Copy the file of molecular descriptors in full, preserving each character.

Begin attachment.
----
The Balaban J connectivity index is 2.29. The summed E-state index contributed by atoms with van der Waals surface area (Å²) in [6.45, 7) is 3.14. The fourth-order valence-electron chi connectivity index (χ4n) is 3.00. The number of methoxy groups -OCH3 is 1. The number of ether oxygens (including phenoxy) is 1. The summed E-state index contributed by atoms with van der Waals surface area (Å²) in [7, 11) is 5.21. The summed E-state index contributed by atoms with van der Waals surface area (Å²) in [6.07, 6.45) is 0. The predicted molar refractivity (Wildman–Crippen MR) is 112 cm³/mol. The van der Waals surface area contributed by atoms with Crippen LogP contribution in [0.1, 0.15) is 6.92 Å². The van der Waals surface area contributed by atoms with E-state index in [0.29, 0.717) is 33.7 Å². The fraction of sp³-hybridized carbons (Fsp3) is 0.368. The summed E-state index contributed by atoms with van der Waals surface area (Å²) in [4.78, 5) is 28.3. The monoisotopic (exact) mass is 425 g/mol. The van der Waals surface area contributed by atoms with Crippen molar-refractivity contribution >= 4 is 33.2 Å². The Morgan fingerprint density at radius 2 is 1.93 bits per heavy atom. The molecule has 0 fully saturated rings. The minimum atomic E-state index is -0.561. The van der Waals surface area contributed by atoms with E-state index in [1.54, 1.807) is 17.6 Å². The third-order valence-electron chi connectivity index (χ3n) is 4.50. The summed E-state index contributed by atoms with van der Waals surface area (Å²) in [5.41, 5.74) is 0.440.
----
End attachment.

The Balaban J connectivity index is 2.29. The summed E-state index contributed by atoms with van der Waals surface area (Å²) in [6.45, 7) is 3.14. The fourth-order valence-electron chi connectivity index (χ4n) is 3.00. The number of methoxy groups -OCH3 is 1. The number of ether oxygens (including phenoxy) is 1. The summed E-state index contributed by atoms with van der Waals surface area (Å²) in [7, 11) is 5.21. The summed E-state index contributed by atoms with van der Waals surface area (Å²) in [6.07, 6.45) is 0. The predicted molar refractivity (Wildman–Crippen MR) is 112 cm³/mol. The van der Waals surface area contributed by atoms with Crippen LogP contribution in [0.1, 0.15) is 6.92 Å². The van der Waals surface area contributed by atoms with E-state index in [0.29, 0.717) is 33.7 Å². The fraction of sp³-hybridized carbons (Fsp3) is 0.368. The summed E-state index contributed by atoms with van der Waals surface area (Å²) in [4.78, 5) is 28.3. The monoisotopic (exact) mass is 425 g/mol. The van der Waals surface area contributed by atoms with Crippen molar-refractivity contribution >= 4 is 33.2 Å². The Morgan fingerprint density at radius 2 is 1.93 bits per heavy atom. The molecule has 0 fully saturated rings. The minimum atomic E-state index is -0.561. The van der Waals surface area contributed by atoms with E-state index in [1.54, 1.807) is 17.6 Å². The third-order valence-electron chi connectivity index (χ3n) is 4.50. The summed E-state index contributed by atoms with van der Waals surface area (Å²) in [5.41, 5.74) is 0.440.